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Tom Lathrop

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She's a beauty!  I have still been unable to sell my CS17 so I will have to wait to start building a Lapwing.  Now that our sailing season is starting hopefully someone buys my boat.  A couple of people have come close to doing so - so just have to wait for the right person.  In the meanwhile I am honing up my woodworking skills building a steel string guitar - helping my attention to detail.

Hope to see more photos from the messabout and hear some descriptions of how she handles in the water.  Inspirational build.

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Hi Tom

A question.  I notice you don't have a bow roller for the anchor.  How do you plan to drop and retrieve the anchor.  I see how you have it stowed in the front just inside the hatch cover.  Will you just let it out over the side and retrieve it in the same way (cleating it off on the post up forward)

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Folks you ain't seen anything quite so nice, both in the workmanship and the overall design!!! I swam and hunkered down close to the boat today but was also glad that I was over a block away with my mess too. It would not have been a pretty contrast. :'( As  a side note, I cannot remember when such a diverse collection ever gathered in one spot, with several hulls there almost 100 years old in pristine shape. Sorry no pictures, but some of you guys are in for a real treat if you are attending next week's get together.

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What a job!  She's gorgeous.  I've been following the lapwing project from the beginning and have even created my own slide show from your pics.  You may have provided me the inspiration to attempt to build a lapstrake boat.  I've been thinking about the CS 15 or 17 and may now do the lapwing - we'll see.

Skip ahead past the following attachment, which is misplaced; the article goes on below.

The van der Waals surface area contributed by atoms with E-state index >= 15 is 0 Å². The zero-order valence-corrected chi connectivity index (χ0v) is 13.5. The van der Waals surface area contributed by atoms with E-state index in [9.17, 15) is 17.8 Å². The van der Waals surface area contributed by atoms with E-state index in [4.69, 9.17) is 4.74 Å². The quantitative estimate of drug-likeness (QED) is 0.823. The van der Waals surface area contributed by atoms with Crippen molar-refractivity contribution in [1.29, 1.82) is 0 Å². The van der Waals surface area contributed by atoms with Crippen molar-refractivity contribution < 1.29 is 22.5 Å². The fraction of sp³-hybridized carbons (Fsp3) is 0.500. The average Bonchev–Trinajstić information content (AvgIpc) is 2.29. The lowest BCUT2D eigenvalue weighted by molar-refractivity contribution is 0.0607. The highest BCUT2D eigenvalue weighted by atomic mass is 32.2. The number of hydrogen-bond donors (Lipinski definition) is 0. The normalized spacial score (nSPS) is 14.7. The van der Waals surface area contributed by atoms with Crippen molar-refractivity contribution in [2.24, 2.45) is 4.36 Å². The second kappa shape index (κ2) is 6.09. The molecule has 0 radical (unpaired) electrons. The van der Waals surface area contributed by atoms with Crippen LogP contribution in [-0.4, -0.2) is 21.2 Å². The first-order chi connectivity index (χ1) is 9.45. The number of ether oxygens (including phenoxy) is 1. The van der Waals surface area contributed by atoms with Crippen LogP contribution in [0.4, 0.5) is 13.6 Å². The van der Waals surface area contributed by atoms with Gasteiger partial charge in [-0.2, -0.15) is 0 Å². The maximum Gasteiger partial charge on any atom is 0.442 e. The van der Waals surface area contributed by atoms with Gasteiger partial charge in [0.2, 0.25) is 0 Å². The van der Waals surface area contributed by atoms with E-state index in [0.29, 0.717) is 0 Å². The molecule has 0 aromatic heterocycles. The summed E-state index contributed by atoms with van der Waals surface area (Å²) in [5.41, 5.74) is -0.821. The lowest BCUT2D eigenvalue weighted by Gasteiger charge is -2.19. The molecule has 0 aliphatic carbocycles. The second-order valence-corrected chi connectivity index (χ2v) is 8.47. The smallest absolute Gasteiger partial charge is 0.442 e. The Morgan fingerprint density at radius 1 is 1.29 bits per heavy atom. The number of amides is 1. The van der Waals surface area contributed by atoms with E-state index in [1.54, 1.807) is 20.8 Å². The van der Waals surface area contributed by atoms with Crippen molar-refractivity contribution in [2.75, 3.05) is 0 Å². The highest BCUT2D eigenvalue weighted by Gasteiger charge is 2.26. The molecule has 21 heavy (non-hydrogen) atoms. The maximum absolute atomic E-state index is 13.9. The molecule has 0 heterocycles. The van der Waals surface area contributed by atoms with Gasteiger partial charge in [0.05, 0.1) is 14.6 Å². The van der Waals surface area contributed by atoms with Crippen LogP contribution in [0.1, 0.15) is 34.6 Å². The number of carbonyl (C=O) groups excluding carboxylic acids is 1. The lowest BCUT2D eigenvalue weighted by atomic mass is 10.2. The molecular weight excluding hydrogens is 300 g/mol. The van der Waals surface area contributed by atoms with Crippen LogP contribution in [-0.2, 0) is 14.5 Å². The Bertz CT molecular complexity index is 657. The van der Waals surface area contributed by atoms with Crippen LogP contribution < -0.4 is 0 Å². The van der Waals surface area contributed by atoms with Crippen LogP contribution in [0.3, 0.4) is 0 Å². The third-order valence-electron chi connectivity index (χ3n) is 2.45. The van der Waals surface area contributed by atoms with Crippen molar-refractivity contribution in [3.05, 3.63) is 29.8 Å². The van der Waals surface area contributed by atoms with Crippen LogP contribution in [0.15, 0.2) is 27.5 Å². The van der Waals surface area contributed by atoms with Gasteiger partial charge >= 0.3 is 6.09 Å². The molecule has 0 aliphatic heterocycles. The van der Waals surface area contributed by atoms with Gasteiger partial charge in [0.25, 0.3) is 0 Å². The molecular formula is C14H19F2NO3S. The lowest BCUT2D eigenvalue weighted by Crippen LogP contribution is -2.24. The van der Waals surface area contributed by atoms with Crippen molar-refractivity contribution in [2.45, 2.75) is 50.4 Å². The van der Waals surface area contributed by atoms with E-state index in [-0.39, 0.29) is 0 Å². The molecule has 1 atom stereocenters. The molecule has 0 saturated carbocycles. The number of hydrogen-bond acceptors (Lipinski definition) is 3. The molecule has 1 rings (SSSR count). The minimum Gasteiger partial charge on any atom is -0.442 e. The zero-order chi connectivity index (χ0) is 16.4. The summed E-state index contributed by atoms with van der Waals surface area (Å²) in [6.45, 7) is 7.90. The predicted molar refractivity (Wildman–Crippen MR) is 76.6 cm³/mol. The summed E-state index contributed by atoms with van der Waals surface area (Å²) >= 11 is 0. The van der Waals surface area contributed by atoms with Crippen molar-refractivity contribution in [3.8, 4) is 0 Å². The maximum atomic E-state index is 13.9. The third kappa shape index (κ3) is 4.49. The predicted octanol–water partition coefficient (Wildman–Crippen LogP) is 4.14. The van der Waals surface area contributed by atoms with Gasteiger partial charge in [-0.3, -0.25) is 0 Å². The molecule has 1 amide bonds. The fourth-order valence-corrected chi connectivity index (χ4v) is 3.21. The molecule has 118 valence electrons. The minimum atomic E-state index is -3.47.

Just curious - will you have to put ID number on the boat and if so, where?  I'd say what a shame to mar such a beaut with numbers and letters.  Oh, well...

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  • 1 year later...

It's 0.090 stainless from the scrap dealer.  Cut out on the bandsaw (it's really easy to cut stainless, even easier than mild steel).  Then it's sanded smooth with several grits, polished first with wire wheel and finally with a burnishing wheel  or pad.

I actually enjoy a bit of metalworking in addition to wood.  A bit of a cheat since most everyone thinks it looks so hard to do.  I often make pieces of hardware this way.

To cut stainless:

Clean out the saw really well to prevent the molten sparks from causing a fire.

Fit an old fine tooth blade in the bandsaw.  1/2" is good.  Can be dull, sharp or whatever, makes no difference.  When you are finished, the blade shows almost no change.

Set the guides just an inch above the work.  Just enough so you can see the cut.

Press the stainless HARD against the blade and it starts to burn its way immediately along the path you guide it.  It doesn't really cut the metal but burns a kerf.  It does get hot so gloves are sometimes needed.  Finish the edges with grinders or files.

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